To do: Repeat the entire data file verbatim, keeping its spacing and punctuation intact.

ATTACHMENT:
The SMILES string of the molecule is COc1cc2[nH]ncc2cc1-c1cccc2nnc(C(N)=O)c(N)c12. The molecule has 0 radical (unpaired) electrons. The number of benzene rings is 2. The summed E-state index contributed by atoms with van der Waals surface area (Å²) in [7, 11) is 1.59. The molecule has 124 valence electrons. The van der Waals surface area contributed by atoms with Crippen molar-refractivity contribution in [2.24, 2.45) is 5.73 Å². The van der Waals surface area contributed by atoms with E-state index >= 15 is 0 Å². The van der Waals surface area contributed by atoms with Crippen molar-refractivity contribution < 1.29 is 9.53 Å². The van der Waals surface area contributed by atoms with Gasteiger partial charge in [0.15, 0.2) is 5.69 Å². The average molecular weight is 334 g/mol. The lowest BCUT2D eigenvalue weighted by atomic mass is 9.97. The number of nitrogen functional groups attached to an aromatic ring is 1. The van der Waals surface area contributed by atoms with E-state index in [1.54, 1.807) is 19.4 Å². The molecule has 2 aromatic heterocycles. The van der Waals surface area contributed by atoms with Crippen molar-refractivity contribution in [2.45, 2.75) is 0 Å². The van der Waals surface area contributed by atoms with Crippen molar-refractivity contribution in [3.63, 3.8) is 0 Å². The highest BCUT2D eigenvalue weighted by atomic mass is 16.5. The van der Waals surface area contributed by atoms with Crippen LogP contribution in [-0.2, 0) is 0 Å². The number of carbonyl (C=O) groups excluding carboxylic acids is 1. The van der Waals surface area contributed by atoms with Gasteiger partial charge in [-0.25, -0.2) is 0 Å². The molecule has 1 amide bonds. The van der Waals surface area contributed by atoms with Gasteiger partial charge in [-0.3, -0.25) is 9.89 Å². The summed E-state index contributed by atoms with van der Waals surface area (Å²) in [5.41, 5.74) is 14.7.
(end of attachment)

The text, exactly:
The SMILES string of the molecule is COc1cc2[nH]ncc2cc1-c1cccc2nnc(C(N)=O)c(N)c12. The molecule has 0 radical (unpaired) electrons. The number of benzene rings is 2. The summed E-state index contributed by atoms with van der Waals surface area (Å²) in [7, 11) is 1.59. The molecule has 124 valence electrons. The van der Waals surface area contributed by atoms with Crippen molar-refractivity contribution in [2.24, 2.45) is 5.73 Å². The van der Waals surface area contributed by atoms with E-state index >= 15 is 0 Å². The van der Waals surface area contributed by atoms with Crippen molar-refractivity contribution < 1.29 is 9.53 Å². The van der Waals surface area contributed by atoms with Gasteiger partial charge in [0.15, 0.2) is 5.69 Å². The average molecular weight is 334 g/mol. The lowest BCUT2D eigenvalue weighted by atomic mass is 9.97. The number of nitrogen functional groups attached to an aromatic ring is 1. The van der Waals surface area contributed by atoms with E-state index in [1.54, 1.807) is 19.4 Å². The molecule has 2 aromatic heterocycles. The van der Waals surface area contributed by atoms with Crippen molar-refractivity contribution in [2.45, 2.75) is 0 Å². The van der Waals surface area contributed by atoms with Crippen molar-refractivity contribution in [3.63, 3.8) is 0 Å². The highest BCUT2D eigenvalue weighted by atomic mass is 16.5. The van der Waals surface area contributed by atoms with Crippen LogP contribution in [-0.2, 0) is 0 Å². The number of carbonyl (C=O) groups excluding carboxylic acids is 1. The van der Waals surface area contributed by atoms with Gasteiger partial charge in [-0.25, -0.2) is 0 Å². The molecule has 1 amide bonds. The van der Waals surface area contributed by atoms with Gasteiger partial charge in [-0.3, -0.25) is 9.89 Å². The summed E-state index contributed by atoms with van der Waals surface area (Å²) in [5.41, 5.74) is 14.7.